Identifying Candidates Who Align with Your Organization’s Work Culture

Have you ever hired a candidate who had rock star skills, and things just seemed to have gone south after you hired them?  Did they not fit in with the team atmosphere or your work environment?  This happens often and is a significant cause for turnover, especially in the first 90 days of employment.  Thankfully, there are some things that you can do to assess this alignment (or lack of) during the hiring process.

Interviewers often focus primarily on experience and skills during the interview process.  When doing so, behavioral competency and motivational fit might be overlooked, resulting in an unhappy employee and organization.

There are a few key areas to focus on that might make a big impact:

  1. In addition to skills and experience, ask questions that assess a candidate by asking behavioral questions related to the competencies of the position.  For example, if you’re hiring for a data clerk that might be doing repetitive tasks day in and day out, you might ask, “Tell me about a time when you had little to no variety in your work.”  Ensure that you get a complete example (you may have to reiterate that you’re looking for a specific)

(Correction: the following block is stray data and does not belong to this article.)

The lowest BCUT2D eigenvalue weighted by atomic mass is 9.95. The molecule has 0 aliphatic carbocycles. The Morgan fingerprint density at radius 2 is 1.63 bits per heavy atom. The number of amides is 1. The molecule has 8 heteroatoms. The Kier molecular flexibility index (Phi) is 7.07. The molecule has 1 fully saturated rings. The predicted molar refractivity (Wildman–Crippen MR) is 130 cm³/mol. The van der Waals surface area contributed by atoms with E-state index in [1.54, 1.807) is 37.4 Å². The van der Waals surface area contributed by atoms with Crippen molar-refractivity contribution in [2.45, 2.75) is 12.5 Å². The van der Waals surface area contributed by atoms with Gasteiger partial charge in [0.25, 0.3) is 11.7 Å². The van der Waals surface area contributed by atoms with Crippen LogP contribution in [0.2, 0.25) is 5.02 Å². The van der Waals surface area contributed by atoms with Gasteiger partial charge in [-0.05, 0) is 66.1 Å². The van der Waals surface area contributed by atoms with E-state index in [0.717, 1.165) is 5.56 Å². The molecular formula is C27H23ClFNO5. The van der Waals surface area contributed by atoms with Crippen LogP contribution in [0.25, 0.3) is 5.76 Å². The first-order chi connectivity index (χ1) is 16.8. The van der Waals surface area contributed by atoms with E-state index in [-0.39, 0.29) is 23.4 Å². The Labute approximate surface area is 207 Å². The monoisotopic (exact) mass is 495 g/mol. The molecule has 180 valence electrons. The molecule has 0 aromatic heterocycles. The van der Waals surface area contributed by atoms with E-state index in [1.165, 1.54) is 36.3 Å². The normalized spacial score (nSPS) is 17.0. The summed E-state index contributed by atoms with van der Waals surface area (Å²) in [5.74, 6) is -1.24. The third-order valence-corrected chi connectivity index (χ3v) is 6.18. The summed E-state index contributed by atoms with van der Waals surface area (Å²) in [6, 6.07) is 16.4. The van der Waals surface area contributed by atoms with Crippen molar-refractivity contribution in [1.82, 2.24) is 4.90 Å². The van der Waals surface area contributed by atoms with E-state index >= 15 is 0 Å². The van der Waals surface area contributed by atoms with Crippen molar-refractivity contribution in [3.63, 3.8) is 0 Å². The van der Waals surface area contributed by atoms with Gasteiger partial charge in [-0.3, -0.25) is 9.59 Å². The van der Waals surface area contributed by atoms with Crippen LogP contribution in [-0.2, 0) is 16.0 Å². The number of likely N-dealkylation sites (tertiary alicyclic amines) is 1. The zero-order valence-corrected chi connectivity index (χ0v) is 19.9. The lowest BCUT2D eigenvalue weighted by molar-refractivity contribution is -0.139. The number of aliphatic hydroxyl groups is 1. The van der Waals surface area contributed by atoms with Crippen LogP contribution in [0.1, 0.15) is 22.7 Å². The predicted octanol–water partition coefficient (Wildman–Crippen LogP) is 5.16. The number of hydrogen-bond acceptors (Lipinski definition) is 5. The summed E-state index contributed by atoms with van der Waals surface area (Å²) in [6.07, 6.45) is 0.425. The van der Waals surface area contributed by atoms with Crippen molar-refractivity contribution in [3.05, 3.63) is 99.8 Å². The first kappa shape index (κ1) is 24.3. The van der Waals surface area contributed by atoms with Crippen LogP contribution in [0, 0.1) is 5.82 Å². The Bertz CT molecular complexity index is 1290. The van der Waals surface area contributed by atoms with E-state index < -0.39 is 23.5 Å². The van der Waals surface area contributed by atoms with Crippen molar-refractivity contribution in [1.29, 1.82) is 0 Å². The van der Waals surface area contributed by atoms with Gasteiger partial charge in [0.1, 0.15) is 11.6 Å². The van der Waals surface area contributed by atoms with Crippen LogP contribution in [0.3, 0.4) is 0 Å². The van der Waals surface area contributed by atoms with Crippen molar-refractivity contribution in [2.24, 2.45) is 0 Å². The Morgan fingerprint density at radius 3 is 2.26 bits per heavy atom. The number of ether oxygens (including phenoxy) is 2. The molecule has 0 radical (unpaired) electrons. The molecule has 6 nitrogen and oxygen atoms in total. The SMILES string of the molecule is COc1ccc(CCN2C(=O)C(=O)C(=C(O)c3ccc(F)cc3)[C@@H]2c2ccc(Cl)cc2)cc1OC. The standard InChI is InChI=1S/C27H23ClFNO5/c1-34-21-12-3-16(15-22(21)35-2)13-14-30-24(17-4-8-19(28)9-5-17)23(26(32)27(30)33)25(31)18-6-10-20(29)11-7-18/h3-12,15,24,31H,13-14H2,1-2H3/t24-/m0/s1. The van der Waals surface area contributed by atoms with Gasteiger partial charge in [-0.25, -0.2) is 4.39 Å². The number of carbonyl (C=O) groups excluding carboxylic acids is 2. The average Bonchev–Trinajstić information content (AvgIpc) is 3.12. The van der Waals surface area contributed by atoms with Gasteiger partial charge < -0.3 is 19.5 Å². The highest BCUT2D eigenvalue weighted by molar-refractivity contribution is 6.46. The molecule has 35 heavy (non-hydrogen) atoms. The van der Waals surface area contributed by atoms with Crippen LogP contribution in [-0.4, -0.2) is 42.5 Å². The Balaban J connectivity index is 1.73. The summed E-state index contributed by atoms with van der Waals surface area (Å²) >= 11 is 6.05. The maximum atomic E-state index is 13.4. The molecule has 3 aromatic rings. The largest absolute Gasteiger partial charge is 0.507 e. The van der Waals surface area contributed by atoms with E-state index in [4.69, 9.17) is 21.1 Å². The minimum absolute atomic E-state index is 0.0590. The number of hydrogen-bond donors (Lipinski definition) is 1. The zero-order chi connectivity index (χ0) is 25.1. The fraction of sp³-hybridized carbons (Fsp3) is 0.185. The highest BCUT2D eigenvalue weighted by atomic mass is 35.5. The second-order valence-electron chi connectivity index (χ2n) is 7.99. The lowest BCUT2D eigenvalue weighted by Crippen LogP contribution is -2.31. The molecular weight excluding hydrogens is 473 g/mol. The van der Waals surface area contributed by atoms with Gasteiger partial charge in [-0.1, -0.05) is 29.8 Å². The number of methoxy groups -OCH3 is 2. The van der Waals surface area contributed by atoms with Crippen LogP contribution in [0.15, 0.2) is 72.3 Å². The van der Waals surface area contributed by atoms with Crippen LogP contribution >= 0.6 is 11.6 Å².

2. Take it a step further.  After providing the example above, ask the candidate “how satisfied were you in that situation”.  You might be surprised by what you learn about a candidate’s motivations when asking this simple question.
  3. Assess overall motivational fit with specific questions around the job, organization, and location fit.  In addition to the above, we recommend having dedicated time to ask questions specifically in these areas.  If candidates align well with a job, that doesn’t necessarily mean they will align well with the organization (or location).  For example, if there is an organization that is going through significant change and focused on continuous improvement, it’s important to assess the candidate’s desire to work in that type of setting.  If a candidate talks about a prior job that he/she was not satisfied with because, “it felt like we could never get things done; as soon as we made progress, leadership changed directions again,” this might be a warning sign.

Interviews are important and there are many practices that can be implemented to allow interviewers the ability to thoroughly assess candidates during the process.  If you have a need to incorporate more robust interviewing techniques in your practice, reach out to us and we’d be happy to help.

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